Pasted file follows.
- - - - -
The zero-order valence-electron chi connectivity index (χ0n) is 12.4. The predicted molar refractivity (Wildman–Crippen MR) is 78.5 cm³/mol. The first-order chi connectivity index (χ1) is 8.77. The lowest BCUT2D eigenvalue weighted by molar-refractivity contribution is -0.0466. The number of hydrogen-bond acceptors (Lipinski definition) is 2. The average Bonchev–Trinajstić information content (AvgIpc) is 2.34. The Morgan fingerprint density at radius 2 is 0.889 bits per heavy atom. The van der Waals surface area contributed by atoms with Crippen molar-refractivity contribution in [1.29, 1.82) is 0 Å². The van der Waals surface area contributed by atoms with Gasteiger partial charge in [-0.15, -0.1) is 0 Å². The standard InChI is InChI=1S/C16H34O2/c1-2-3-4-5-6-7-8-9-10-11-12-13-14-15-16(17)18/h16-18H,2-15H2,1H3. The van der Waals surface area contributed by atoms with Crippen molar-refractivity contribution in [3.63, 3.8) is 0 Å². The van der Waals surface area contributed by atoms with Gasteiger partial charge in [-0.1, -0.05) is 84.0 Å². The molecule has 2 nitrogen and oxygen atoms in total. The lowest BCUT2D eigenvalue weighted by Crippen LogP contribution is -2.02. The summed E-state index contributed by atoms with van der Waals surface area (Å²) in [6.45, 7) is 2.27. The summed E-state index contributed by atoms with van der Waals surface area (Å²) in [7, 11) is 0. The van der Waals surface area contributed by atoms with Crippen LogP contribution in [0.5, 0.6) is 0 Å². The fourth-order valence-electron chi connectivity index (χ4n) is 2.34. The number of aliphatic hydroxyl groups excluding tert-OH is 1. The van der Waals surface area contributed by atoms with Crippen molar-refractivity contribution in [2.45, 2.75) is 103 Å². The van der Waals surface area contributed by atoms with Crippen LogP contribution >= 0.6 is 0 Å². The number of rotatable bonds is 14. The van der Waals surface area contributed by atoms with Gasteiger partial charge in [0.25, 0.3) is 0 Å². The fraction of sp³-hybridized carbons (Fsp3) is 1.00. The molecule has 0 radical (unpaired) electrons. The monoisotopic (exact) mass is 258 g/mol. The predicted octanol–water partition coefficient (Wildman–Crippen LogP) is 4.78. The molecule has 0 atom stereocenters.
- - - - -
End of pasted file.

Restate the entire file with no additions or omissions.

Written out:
The zero-order valence-electron chi connectivity index (χ0n) is 12.4. The predicted molar refractivity (Wildman–Crippen MR) is 78.5 cm³/mol. The first-order chi connectivity index (χ1) is 8.77. The lowest BCUT2D eigenvalue weighted by molar-refractivity contribution is -0.0466. The number of hydrogen-bond acceptors (Lipinski definition) is 2. The average Bonchev–Trinajstić information content (AvgIpc) is 2.34. The Morgan fingerprint density at radius 2 is 0.889 bits per heavy atom. The van der Waals surface area contributed by atoms with Crippen molar-refractivity contribution in [1.29, 1.82) is 0 Å². The van der Waals surface area contributed by atoms with Gasteiger partial charge in [-0.15, -0.1) is 0 Å². The standard InChI is InChI=1S/C16H34O2/c1-2-3-4-5-6-7-8-9-10-11-12-13-14-15-16(17)18/h16-18H,2-15H2,1H3. The van der Waals surface area contributed by atoms with Crippen molar-refractivity contribution in [3.63, 3.8) is 0 Å². The van der Waals surface area contributed by atoms with Gasteiger partial charge in [-0.1, -0.05) is 84.0 Å². The molecule has 2 nitrogen and oxygen atoms in total. The lowest BCUT2D eigenvalue weighted by Crippen LogP contribution is -2.02. The summed E-state index contributed by atoms with van der Waals surface area (Å²) in [6.45, 7) is 2.27. The summed E-state index contributed by atoms with van der Waals surface area (Å²) in [7, 11) is 0. The van der Waals surface area contributed by atoms with Crippen LogP contribution in [0.5, 0.6) is 0 Å². The fourth-order valence-electron chi connectivity index (χ4n) is 2.34. The number of aliphatic hydroxyl groups excluding tert-OH is 1. The van der Waals surface area contributed by atoms with Crippen molar-refractivity contribution in [2.45, 2.75) is 103 Å². The van der Waals surface area contributed by atoms with Crippen LogP contribution >= 0.6 is 0 Å². The number of rotatable bonds is 14. The van der Waals surface area contributed by atoms with Gasteiger partial charge in [0.25, 0.3) is 0 Å². The fraction of sp³-hybridized carbons (Fsp3) is 1.00. The molecule has 0 radical (unpaired) electrons. The monoisotopic (exact) mass is 258 g/mol. The predicted octanol–water partition coefficient (Wildman–Crippen LogP) is 4.78. The molecule has 0 atom stereocenters.